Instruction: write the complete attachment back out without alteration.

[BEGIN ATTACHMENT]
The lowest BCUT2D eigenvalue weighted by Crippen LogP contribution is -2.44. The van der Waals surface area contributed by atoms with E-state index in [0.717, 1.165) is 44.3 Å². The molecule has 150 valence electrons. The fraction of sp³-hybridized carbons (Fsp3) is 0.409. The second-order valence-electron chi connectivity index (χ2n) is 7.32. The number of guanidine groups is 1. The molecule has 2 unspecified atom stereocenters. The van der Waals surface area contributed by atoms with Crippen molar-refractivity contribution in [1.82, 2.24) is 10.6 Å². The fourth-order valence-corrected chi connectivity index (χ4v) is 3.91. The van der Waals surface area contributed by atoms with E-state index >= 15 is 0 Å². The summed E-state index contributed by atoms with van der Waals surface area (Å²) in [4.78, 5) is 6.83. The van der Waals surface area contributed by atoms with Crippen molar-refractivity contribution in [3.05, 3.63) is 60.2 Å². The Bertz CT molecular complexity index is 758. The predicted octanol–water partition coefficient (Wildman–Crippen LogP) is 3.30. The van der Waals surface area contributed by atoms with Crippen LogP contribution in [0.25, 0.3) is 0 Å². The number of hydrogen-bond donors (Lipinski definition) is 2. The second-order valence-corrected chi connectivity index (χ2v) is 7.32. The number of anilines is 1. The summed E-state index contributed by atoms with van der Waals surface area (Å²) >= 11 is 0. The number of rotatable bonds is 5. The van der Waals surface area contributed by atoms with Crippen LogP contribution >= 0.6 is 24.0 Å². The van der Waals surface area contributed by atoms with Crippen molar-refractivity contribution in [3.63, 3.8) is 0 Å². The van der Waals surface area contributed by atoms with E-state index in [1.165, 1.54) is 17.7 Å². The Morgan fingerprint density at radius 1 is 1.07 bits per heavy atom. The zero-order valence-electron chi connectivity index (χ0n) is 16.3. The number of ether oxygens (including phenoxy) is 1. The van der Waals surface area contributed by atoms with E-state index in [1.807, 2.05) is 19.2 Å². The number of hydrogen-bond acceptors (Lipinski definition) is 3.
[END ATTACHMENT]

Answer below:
The lowest BCUT2D eigenvalue weighted by Crippen LogP contribution is -2.44. The van der Waals surface area contributed by atoms with E-state index in [0.717, 1.165) is 44.3 Å². The molecule has 150 valence electrons. The fraction of sp³-hybridized carbons (Fsp3) is 0.409. The second-order valence-electron chi connectivity index (χ2n) is 7.32. The number of guanidine groups is 1. The molecule has 2 unspecified atom stereocenters. The van der Waals surface area contributed by atoms with Crippen molar-refractivity contribution in [1.82, 2.24) is 10.6 Å². The fourth-order valence-corrected chi connectivity index (χ4v) is 3.91. The van der Waals surface area contributed by atoms with E-state index >= 15 is 0 Å². The summed E-state index contributed by atoms with van der Waals surface area (Å²) in [4.78, 5) is 6.83. The van der Waals surface area contributed by atoms with Crippen molar-refractivity contribution in [3.05, 3.63) is 60.2 Å². The Bertz CT molecular complexity index is 758. The predicted octanol–water partition coefficient (Wildman–Crippen LogP) is 3.30. The van der Waals surface area contributed by atoms with Crippen LogP contribution in [0.25, 0.3) is 0 Å². The number of hydrogen-bond donors (Lipinski definition) is 2. The second-order valence-corrected chi connectivity index (χ2v) is 7.32. The number of anilines is 1. The summed E-state index contributed by atoms with van der Waals surface area (Å²) >= 11 is 0. The number of rotatable bonds is 5. The van der Waals surface area contributed by atoms with Crippen LogP contribution >= 0.6 is 24.0 Å². The van der Waals surface area contributed by atoms with Crippen molar-refractivity contribution in [3.63, 3.8) is 0 Å². The van der Waals surface area contributed by atoms with E-state index in [1.165, 1.54) is 17.7 Å². The Morgan fingerprint density at radius 1 is 1.07 bits per heavy atom. The zero-order valence-electron chi connectivity index (χ0n) is 16.3. The number of ether oxygens (including phenoxy) is 1. The van der Waals surface area contributed by atoms with E-state index in [1.807, 2.05) is 19.2 Å². The number of hydrogen-bond acceptors (Lipinski definition) is 3.